Two of Saigon’s most picturesque colonial buildings are found right next to each other, in the center of the city. The Central Post Office (B?u ?i?n) and the Notre-Dame Cathedral were constructed by the French in the late 19th century, and a visit to both is obligatory during any tour of Saigon.
Of the two, we found the Post Office to be the more interesting. Built between 1886 and 1891 by the French architect Marie-Alfred Foulhoux, the building has a magnificent neo-baroque facade, and looks more like a national museum than something as mundane as a post office.
Inside, you’ll find beautiful tiled floors and walls adorned with two large painted maps of French Indochina: the “telegraphic lines of South Vietnam and Cambodia” and “Saigon and its Surroundings”. Telephone booths line the walls (with people actually using them), and the place is buzzing with activity — mostly with tourists milling about and buying souvenirs, but also with locals actually trying to accomplish regular postal errands.
We saw an old man seated at one of the post office’s desks, with a sign that said “Public Letter Writer”. He looked so cool, we couldn’t resist taking his picture, and would later learn that he’s achieved a certain fame in Saigon. 77-year-old Duong Van Ngo is the city’s last remaining Public Letter Writer; a profession that was once in high demand. Saigon has long been a cosmopolitan city, and the multi-lingual Mr. Ngo helps bridge the communication gaps between the Vietnamese and their French and English employers, colleagues or lovers.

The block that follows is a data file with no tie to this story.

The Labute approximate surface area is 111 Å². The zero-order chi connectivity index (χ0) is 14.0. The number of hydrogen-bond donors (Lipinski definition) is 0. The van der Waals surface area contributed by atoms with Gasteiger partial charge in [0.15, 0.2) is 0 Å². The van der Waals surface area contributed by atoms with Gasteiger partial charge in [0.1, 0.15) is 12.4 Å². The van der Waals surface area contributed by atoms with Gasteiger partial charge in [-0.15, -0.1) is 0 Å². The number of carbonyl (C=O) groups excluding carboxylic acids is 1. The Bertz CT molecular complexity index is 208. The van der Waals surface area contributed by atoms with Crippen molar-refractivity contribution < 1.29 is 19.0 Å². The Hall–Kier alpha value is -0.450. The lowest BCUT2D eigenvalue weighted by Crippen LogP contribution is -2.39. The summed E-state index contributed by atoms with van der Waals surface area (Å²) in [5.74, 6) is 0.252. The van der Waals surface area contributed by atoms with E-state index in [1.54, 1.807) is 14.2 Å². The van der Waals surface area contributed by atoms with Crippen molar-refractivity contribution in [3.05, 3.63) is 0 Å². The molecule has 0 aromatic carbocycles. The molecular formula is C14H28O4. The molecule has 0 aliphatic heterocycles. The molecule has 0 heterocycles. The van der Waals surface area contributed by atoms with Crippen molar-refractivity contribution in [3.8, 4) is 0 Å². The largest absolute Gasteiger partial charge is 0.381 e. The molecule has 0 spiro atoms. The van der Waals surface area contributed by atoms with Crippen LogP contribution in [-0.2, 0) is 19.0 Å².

Across the street, the Notre Dame is another impressive building, which looks like it was airlifted in its entirety from France to Saigon. In fact, it might as well have been; all of the materials used in its construction were imported from France. The cathedral was consecrated in 1880, and is still in use (7% of Vietnam is Catholic).
The fact of the Notre Dame’s existence, and the weirdness of seeing a big European church in the middle of Saigon, is actually more interesting than the cathedral itself. Visitors are kept to the back; unable to explore at our leisure, we only spent a few minutes inside.
In 2005, the cathedral was in the news because the statue of the Madonna in its plaza was supposedly weeping. Jürgen and I are skeptical of such things (to put it mildly), but our views certainly aren’t shared by everyone. Although it wasn’t ever verified as a miracle by the Vatican, thousands of true believers flocked to the plaza, forcing authorities to stop traffic around the cathedral.
Both the Post Office and the Notre Dame are free and quick to visit, and they’re so central, you’d almost have to be trying to avoid them. Definitely worth poking your head in, to see some magnificent vestiges of the French occupation of Indochina.